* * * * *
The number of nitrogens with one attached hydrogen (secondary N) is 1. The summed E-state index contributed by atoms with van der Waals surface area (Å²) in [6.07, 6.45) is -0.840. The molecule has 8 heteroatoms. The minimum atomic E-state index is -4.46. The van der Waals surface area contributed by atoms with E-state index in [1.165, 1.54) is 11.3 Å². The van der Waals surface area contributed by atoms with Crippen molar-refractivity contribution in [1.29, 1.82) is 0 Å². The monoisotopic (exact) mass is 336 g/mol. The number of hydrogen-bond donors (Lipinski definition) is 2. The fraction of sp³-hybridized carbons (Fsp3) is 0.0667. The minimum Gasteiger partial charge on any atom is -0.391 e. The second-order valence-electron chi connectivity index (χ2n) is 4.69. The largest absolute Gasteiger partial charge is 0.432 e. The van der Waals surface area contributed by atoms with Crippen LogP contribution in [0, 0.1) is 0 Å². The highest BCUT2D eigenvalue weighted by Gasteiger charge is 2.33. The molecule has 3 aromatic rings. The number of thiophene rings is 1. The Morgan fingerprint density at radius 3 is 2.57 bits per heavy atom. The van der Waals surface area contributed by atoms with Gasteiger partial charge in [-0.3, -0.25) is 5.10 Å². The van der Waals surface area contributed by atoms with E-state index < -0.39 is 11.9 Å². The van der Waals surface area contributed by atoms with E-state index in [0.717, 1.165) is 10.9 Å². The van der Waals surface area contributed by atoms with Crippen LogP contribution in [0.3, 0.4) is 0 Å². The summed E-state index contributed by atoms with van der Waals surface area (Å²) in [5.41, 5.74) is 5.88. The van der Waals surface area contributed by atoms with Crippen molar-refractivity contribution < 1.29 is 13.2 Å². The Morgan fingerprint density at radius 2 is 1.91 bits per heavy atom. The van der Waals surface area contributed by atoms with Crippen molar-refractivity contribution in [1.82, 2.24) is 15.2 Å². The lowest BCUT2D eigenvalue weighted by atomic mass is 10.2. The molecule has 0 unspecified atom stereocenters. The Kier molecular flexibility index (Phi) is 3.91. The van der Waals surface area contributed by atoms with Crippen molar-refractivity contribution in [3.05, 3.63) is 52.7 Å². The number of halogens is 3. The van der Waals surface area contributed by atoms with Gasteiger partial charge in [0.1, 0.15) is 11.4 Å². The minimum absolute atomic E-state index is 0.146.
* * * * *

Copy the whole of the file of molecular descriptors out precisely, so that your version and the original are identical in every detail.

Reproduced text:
The number of nitrogens with one attached hydrogen (secondary N) is 1. The summed E-state index contributed by atoms with van der Waals surface area (Å²) in [6.07, 6.45) is -0.840. The molecule has 8 heteroatoms. The minimum atomic E-state index is -4.46. The van der Waals surface area contributed by atoms with E-state index in [1.165, 1.54) is 11.3 Å². The van der Waals surface area contributed by atoms with Crippen molar-refractivity contribution in [1.29, 1.82) is 0 Å². The monoisotopic (exact) mass is 336 g/mol. The number of hydrogen-bond donors (Lipinski definition) is 2. The fraction of sp³-hybridized carbons (Fsp3) is 0.0667. The minimum Gasteiger partial charge on any atom is -0.391 e. The second-order valence-electron chi connectivity index (χ2n) is 4.69. The largest absolute Gasteiger partial charge is 0.432 e. The van der Waals surface area contributed by atoms with Crippen LogP contribution in [0, 0.1) is 0 Å². The highest BCUT2D eigenvalue weighted by Gasteiger charge is 2.33. The molecule has 3 aromatic rings. The number of thiophene rings is 1. The Morgan fingerprint density at radius 3 is 2.57 bits per heavy atom. The van der Waals surface area contributed by atoms with Gasteiger partial charge in [-0.3, -0.25) is 5.10 Å². The van der Waals surface area contributed by atoms with E-state index < -0.39 is 11.9 Å². The van der Waals surface area contributed by atoms with E-state index in [0.717, 1.165) is 10.9 Å². The van der Waals surface area contributed by atoms with Crippen LogP contribution in [0.3, 0.4) is 0 Å². The summed E-state index contributed by atoms with van der Waals surface area (Å²) in [5.41, 5.74) is 5.88. The van der Waals surface area contributed by atoms with Crippen molar-refractivity contribution < 1.29 is 13.2 Å². The Morgan fingerprint density at radius 2 is 1.91 bits per heavy atom. The van der Waals surface area contributed by atoms with Crippen molar-refractivity contribution in [1.82, 2.24) is 15.2 Å². The lowest BCUT2D eigenvalue weighted by atomic mass is 10.2. The molecule has 0 unspecified atom stereocenters. The Kier molecular flexibility index (Phi) is 3.91. The van der Waals surface area contributed by atoms with Crippen molar-refractivity contribution in [3.05, 3.63) is 52.7 Å². The number of halogens is 3. The van der Waals surface area contributed by atoms with Gasteiger partial charge in [0.1, 0.15) is 11.4 Å². The minimum absolute atomic E-state index is 0.146.